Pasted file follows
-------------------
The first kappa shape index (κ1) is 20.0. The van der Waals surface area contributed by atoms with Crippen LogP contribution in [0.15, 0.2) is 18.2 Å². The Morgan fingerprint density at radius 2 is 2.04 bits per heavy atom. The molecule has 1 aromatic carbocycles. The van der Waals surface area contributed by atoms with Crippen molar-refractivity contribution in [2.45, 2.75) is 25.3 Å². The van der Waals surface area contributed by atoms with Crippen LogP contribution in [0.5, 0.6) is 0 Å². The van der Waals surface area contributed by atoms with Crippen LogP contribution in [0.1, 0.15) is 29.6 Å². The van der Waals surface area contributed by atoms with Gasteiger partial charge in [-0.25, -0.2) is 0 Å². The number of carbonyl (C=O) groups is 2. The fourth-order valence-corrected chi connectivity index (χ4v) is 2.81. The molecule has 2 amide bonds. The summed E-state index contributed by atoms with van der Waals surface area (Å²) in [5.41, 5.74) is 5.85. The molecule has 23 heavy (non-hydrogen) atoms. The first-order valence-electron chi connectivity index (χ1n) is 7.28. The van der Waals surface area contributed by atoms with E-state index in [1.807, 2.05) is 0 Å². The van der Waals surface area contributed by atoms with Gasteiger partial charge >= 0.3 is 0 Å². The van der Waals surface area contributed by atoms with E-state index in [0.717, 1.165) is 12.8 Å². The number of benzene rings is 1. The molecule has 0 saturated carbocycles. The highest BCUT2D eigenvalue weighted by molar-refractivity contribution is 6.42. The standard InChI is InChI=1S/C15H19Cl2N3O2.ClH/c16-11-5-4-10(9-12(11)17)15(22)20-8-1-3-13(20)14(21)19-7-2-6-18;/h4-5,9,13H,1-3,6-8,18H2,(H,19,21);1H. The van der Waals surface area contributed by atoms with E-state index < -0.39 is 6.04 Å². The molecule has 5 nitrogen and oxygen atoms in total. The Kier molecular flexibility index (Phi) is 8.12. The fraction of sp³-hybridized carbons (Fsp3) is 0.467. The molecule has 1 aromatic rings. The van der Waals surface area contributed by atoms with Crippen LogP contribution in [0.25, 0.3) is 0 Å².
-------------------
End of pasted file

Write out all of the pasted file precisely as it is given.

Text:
The first kappa shape index (κ1) is 20.0. The van der Waals surface area contributed by atoms with Crippen LogP contribution in [0.15, 0.2) is 18.2 Å². The Morgan fingerprint density at radius 2 is 2.04 bits per heavy atom. The molecule has 1 aromatic carbocycles. The van der Waals surface area contributed by atoms with Crippen molar-refractivity contribution in [2.45, 2.75) is 25.3 Å². The van der Waals surface area contributed by atoms with Crippen LogP contribution in [0.5, 0.6) is 0 Å². The van der Waals surface area contributed by atoms with Crippen LogP contribution in [0.1, 0.15) is 29.6 Å². The van der Waals surface area contributed by atoms with Gasteiger partial charge in [-0.25, -0.2) is 0 Å². The number of carbonyl (C=O) groups is 2. The fourth-order valence-corrected chi connectivity index (χ4v) is 2.81. The molecule has 2 amide bonds. The summed E-state index contributed by atoms with van der Waals surface area (Å²) in [5.41, 5.74) is 5.85. The molecule has 23 heavy (non-hydrogen) atoms. The first-order valence-electron chi connectivity index (χ1n) is 7.28. The van der Waals surface area contributed by atoms with E-state index in [1.807, 2.05) is 0 Å². The van der Waals surface area contributed by atoms with Gasteiger partial charge >= 0.3 is 0 Å². The van der Waals surface area contributed by atoms with E-state index in [0.717, 1.165) is 12.8 Å². The number of benzene rings is 1. The molecule has 0 saturated carbocycles. The highest BCUT2D eigenvalue weighted by molar-refractivity contribution is 6.42. The standard InChI is InChI=1S/C15H19Cl2N3O2.ClH/c16-11-5-4-10(9-12(11)17)15(22)20-8-1-3-13(20)14(21)19-7-2-6-18;/h4-5,9,13H,1-3,6-8,18H2,(H,19,21);1H. The van der Waals surface area contributed by atoms with E-state index < -0.39 is 6.04 Å². The molecule has 5 nitrogen and oxygen atoms in total. The Kier molecular flexibility index (Phi) is 8.12. The fraction of sp³-hybridized carbons (Fsp3) is 0.467. The molecule has 1 aromatic rings. The van der Waals surface area contributed by atoms with Crippen LogP contribution in [0.25, 0.3) is 0 Å².